Each year the National Genealogical Society holds a Family History Writing competition. The winning entry is submitted to the NGS Quarterly editors for possible publication. When accepted, NGS Quarterly readers benefit, for the contest winners’ work demonstrates excellence in researching and writing family histories.
Kay Haviland Freilich’s “Verifying an Ancestor’s Words: The Autobiography of Mary (Seeds) Haviland” captured the prize in 2009. The family history documents the paternal family of Mary (Seeds) Haviland, who was born in Salem, Ohio, in 1878 and died in Pennsylvania in 1966. It offers readers several learning opportunities, such as how to structure, document, and add historical context to a family history as well as how to use NGS Quarterly format to number a genealogy. In addition, the author’s use of Mary’s unpublished autobiography as a source is likely to be of help to many.
Freilich’s family history consists of two parts. The introductory narrative section tells the family’s story, while the genealogical summary uses a defined structure (NGS Quarterly format) to provide names, dates, places, and relationships. Freilich’s narrative doesn’t mention everyone in the family, and it doesn’t include every date or event, but it puts the family into context by discussing key people and occurrences with important places, happenings, and associates as backdrops. Some researchers present biographical information in the body of the genealogical summary. For ideas on compiling a family history, see Christine Rose’s chapter, “Family Histories,” in Professional Genealogy: A Manual for Researchers, Writers, Editors, Lecturers, and Librarians.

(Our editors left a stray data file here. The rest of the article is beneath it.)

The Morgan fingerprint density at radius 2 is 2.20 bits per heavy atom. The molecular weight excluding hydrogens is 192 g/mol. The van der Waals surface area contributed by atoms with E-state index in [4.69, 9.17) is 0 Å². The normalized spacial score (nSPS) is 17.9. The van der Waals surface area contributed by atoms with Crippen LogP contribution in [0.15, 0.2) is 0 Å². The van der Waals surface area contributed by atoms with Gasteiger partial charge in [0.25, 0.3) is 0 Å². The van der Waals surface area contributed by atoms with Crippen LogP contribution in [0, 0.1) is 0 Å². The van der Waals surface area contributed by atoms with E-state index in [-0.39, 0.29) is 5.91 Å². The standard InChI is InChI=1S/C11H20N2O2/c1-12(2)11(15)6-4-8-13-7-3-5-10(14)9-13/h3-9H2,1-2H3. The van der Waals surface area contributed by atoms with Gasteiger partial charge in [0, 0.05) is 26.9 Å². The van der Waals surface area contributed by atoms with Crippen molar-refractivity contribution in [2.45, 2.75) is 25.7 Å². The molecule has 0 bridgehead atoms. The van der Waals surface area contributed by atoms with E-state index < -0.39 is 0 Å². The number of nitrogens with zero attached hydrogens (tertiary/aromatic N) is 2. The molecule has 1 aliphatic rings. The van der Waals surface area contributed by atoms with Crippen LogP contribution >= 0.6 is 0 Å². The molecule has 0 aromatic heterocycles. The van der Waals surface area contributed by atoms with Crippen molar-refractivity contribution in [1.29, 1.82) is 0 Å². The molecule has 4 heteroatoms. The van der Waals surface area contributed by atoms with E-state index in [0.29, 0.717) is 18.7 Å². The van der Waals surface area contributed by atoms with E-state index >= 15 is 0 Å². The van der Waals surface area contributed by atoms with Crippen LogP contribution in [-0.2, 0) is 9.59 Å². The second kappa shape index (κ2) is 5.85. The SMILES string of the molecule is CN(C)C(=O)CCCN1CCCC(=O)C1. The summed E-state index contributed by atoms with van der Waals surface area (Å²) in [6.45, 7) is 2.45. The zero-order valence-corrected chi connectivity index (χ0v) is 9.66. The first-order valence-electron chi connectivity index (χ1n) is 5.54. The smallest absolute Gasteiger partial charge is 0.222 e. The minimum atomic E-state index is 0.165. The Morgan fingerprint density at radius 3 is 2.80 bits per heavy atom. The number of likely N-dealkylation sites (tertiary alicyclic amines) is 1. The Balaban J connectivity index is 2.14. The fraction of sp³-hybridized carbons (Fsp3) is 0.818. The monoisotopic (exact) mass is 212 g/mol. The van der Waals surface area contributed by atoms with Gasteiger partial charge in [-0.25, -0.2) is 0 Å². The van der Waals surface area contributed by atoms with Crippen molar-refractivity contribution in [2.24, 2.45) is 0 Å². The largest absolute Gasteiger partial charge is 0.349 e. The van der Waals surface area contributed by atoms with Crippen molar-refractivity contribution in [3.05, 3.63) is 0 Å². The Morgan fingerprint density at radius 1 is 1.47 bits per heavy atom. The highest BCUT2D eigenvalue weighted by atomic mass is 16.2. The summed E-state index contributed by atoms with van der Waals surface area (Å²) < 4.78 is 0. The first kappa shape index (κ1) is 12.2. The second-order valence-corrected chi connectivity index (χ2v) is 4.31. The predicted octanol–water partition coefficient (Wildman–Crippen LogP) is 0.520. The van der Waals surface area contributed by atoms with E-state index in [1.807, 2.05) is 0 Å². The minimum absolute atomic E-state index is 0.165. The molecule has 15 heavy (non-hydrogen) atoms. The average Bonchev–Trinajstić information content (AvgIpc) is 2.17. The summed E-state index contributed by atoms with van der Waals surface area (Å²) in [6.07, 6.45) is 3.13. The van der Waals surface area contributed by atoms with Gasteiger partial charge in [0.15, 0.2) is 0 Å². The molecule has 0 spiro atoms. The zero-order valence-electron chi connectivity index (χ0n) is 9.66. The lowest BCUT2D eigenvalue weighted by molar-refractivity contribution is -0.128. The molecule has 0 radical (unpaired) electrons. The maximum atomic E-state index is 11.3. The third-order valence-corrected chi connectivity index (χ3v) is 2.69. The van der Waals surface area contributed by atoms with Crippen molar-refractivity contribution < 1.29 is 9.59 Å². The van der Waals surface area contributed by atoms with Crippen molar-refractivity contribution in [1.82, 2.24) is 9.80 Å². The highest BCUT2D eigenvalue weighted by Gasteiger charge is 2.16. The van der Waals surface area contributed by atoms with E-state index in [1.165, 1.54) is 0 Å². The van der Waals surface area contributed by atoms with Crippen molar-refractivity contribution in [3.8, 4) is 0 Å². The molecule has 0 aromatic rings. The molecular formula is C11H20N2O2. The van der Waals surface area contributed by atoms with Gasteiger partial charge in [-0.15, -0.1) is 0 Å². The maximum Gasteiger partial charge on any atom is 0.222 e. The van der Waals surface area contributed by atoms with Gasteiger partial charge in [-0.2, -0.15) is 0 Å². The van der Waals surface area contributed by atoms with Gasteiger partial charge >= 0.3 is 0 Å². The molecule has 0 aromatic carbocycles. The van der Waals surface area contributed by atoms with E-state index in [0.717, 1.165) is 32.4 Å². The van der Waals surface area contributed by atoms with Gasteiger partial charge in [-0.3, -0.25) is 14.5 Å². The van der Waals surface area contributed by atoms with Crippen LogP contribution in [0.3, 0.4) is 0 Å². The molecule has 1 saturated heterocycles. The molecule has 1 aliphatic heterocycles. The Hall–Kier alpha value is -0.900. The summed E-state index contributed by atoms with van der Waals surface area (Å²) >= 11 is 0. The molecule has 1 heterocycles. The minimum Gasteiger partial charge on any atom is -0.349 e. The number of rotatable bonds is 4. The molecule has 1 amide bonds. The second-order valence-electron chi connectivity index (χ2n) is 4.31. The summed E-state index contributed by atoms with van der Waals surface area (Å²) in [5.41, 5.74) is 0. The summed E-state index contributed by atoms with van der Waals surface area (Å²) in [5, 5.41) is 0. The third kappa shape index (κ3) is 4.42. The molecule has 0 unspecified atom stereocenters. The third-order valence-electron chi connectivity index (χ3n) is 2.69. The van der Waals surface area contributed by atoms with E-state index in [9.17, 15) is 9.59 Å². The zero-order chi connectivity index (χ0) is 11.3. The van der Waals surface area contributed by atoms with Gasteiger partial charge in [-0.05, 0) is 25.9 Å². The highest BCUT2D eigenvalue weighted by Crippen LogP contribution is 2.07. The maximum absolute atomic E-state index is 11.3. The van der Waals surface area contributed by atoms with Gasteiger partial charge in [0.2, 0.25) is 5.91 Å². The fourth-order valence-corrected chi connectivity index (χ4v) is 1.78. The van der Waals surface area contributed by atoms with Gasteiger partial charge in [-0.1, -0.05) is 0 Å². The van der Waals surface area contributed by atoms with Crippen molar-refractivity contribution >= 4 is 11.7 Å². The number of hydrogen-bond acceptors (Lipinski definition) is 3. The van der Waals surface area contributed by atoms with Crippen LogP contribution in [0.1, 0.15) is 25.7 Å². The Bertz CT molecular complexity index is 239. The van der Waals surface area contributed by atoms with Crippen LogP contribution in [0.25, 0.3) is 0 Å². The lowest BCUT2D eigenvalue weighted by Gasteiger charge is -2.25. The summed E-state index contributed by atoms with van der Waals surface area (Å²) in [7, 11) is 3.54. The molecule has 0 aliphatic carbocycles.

The compiled genealogy section of Freilich’s piece presents members of the Seeds family for three generations beginning with Job M. Seeds and his wife, Mary Mercer. Individuals are presented in NGS Quarterly format, which dictates the numbering and the order and style in which information is given. This is one of two well-known formats used for descending genealogies (that is, genealogies that trace a couple’s descendants). The other, known as Register format, was developed in 1870 by editors of the New England Historic and Genealogical Register. Numbering Your Genealogy: Basic Systems, Complex Families, and International Kin includes more information about formats and systems.
Information about the subject family comes from a wide variety of sources. The footnotes reveal that the author used vital records, Bibles, deeds, censuses, and military pension files. One of the most unusual sources is a three-page autobiography written in 1965 by Mary (Seeds) Haviland, who then was eighty-six years old. Using the autobiography as a starting point, Freilich explored information found in other records to help judge the accuracy of Mary’s statements. Mary’s memory was very good, but in some cases her facts were slightly off. For example, she wrote that she was five years old when she moved with her family to Eastern Kansas, but other sources show the family moved there before Mary turned four. By studying the text along with the documentation, readers can learn about the types of sources an experienced researcher uses to support genealogical statements of fact. This is especially useful in cases where the sources disagreed, for Freilich provides insight to her analysis.